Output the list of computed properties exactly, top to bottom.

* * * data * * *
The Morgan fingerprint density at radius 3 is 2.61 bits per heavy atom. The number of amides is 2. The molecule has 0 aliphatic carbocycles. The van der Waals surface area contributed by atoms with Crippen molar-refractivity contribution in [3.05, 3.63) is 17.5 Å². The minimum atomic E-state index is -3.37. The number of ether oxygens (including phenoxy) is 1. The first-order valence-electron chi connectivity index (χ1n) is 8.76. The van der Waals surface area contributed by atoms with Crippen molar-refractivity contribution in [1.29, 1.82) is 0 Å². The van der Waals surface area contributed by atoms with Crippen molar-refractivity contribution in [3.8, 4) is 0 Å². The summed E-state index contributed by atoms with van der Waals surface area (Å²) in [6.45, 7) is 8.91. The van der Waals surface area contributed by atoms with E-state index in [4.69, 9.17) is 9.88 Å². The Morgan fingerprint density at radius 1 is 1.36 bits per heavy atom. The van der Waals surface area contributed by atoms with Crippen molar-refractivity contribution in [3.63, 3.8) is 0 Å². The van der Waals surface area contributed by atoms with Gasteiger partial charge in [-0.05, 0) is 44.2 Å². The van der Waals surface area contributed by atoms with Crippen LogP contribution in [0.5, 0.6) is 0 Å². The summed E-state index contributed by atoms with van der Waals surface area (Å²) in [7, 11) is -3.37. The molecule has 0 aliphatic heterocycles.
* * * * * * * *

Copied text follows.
The Morgan fingerprint density at radius 3 is 2.61 bits per heavy atom. The number of amides is 2. The molecule has 0 aliphatic carbocycles. The van der Waals surface area contributed by atoms with Crippen molar-refractivity contribution in [3.05, 3.63) is 17.5 Å². The minimum atomic E-state index is -3.37. The number of ether oxygens (including phenoxy) is 1. The first-order valence-electron chi connectivity index (χ1n) is 8.76. The van der Waals surface area contributed by atoms with Crippen molar-refractivity contribution in [1.29, 1.82) is 0 Å². The van der Waals surface area contributed by atoms with Crippen molar-refractivity contribution in [3.8, 4) is 0 Å². The summed E-state index contributed by atoms with van der Waals surface area (Å²) in [6.45, 7) is 8.91. The van der Waals surface area contributed by atoms with E-state index in [4.69, 9.17) is 9.88 Å². The Morgan fingerprint density at radius 1 is 1.36 bits per heavy atom. The van der Waals surface area contributed by atoms with Crippen molar-refractivity contribution in [3.63, 3.8) is 0 Å². The van der Waals surface area contributed by atoms with Gasteiger partial charge in [-0.05, 0) is 44.2 Å². The van der Waals surface area contributed by atoms with Crippen LogP contribution in [0.5, 0.6) is 0 Å². The summed E-state index contributed by atoms with van der Waals surface area (Å²) in [7, 11) is -3.37. The molecule has 0 aliphatic heterocycles.